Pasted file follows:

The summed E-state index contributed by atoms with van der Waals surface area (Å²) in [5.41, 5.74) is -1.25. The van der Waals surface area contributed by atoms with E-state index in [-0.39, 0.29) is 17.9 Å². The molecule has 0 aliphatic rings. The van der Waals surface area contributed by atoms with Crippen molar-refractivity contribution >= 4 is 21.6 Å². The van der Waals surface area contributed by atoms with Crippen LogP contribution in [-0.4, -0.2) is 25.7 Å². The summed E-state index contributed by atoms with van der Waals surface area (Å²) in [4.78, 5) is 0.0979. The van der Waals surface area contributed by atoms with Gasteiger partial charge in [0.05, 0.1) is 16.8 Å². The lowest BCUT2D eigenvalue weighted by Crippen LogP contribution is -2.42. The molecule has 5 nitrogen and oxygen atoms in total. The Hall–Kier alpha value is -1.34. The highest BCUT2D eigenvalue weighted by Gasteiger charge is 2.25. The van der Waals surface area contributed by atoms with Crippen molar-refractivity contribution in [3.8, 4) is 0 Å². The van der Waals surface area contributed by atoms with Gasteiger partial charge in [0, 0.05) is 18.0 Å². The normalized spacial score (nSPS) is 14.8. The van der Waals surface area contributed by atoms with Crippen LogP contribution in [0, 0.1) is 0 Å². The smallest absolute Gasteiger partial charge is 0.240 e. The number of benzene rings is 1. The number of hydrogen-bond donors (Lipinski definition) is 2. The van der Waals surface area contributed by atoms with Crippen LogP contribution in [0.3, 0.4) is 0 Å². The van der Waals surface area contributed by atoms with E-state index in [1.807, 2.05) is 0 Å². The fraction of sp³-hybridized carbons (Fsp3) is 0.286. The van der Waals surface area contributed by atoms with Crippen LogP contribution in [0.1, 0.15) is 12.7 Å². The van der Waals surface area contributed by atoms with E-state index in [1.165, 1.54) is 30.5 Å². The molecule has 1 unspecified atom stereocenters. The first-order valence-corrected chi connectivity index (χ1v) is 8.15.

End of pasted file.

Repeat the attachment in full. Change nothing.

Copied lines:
The summed E-state index contributed by atoms with van der Waals surface area (Å²) in [5.41, 5.74) is -1.25. The van der Waals surface area contributed by atoms with E-state index in [-0.39, 0.29) is 17.9 Å². The molecule has 0 aliphatic rings. The van der Waals surface area contributed by atoms with Crippen molar-refractivity contribution >= 4 is 21.6 Å². The van der Waals surface area contributed by atoms with Crippen LogP contribution in [-0.4, -0.2) is 25.7 Å². The summed E-state index contributed by atoms with van der Waals surface area (Å²) in [4.78, 5) is 0.0979. The van der Waals surface area contributed by atoms with Gasteiger partial charge in [0.05, 0.1) is 16.8 Å². The lowest BCUT2D eigenvalue weighted by Crippen LogP contribution is -2.42. The molecule has 5 nitrogen and oxygen atoms in total. The Hall–Kier alpha value is -1.34. The highest BCUT2D eigenvalue weighted by Gasteiger charge is 2.25. The van der Waals surface area contributed by atoms with Crippen molar-refractivity contribution in [3.8, 4) is 0 Å². The van der Waals surface area contributed by atoms with Gasteiger partial charge in [0, 0.05) is 18.0 Å². The normalized spacial score (nSPS) is 14.8. The van der Waals surface area contributed by atoms with Crippen LogP contribution in [0, 0.1) is 0 Å². The smallest absolute Gasteiger partial charge is 0.240 e. The number of benzene rings is 1. The number of hydrogen-bond donors (Lipinski definition) is 2. The van der Waals surface area contributed by atoms with Crippen LogP contribution in [0.3, 0.4) is 0 Å². The van der Waals surface area contributed by atoms with E-state index in [1.807, 2.05) is 0 Å². The fraction of sp³-hybridized carbons (Fsp3) is 0.286. The van der Waals surface area contributed by atoms with Crippen LogP contribution in [0.1, 0.15) is 12.7 Å². The van der Waals surface area contributed by atoms with E-state index in [1.165, 1.54) is 30.5 Å². The molecule has 1 unspecified atom stereocenters. The first-order valence-corrected chi connectivity index (χ1v) is 8.15.